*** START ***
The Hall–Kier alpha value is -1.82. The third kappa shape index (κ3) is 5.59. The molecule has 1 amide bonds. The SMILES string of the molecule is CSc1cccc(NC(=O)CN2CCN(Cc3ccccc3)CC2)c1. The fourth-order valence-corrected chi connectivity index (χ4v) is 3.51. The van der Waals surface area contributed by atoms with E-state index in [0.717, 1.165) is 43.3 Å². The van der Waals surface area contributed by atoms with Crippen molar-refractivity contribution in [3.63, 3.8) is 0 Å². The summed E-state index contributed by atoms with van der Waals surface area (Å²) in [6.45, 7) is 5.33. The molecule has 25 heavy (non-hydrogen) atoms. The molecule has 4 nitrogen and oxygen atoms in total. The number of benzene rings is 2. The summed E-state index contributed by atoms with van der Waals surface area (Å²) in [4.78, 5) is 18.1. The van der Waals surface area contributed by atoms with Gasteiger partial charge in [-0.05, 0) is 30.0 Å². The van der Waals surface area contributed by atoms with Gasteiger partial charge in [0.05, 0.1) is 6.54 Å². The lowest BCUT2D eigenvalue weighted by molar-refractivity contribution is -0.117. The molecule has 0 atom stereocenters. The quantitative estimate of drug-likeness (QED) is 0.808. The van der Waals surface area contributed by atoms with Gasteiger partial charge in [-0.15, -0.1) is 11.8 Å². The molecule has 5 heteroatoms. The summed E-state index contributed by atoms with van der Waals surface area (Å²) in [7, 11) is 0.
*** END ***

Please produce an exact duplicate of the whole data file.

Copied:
The Hall–Kier alpha value is -1.82. The third kappa shape index (κ3) is 5.59. The molecule has 1 amide bonds. The SMILES string of the molecule is CSc1cccc(NC(=O)CN2CCN(Cc3ccccc3)CC2)c1. The fourth-order valence-corrected chi connectivity index (χ4v) is 3.51. The van der Waals surface area contributed by atoms with E-state index in [0.717, 1.165) is 43.3 Å². The van der Waals surface area contributed by atoms with Crippen molar-refractivity contribution in [3.63, 3.8) is 0 Å². The summed E-state index contributed by atoms with van der Waals surface area (Å²) in [6.45, 7) is 5.33. The molecule has 25 heavy (non-hydrogen) atoms. The molecule has 4 nitrogen and oxygen atoms in total. The number of benzene rings is 2. The summed E-state index contributed by atoms with van der Waals surface area (Å²) in [4.78, 5) is 18.1. The van der Waals surface area contributed by atoms with Gasteiger partial charge in [-0.05, 0) is 30.0 Å². The van der Waals surface area contributed by atoms with Gasteiger partial charge in [0.05, 0.1) is 6.54 Å². The lowest BCUT2D eigenvalue weighted by molar-refractivity contribution is -0.117. The molecule has 0 atom stereocenters. The quantitative estimate of drug-likeness (QED) is 0.808. The van der Waals surface area contributed by atoms with Gasteiger partial charge in [-0.15, -0.1) is 11.8 Å². The molecule has 5 heteroatoms. The summed E-state index contributed by atoms with van der Waals surface area (Å²) in [7, 11) is 0.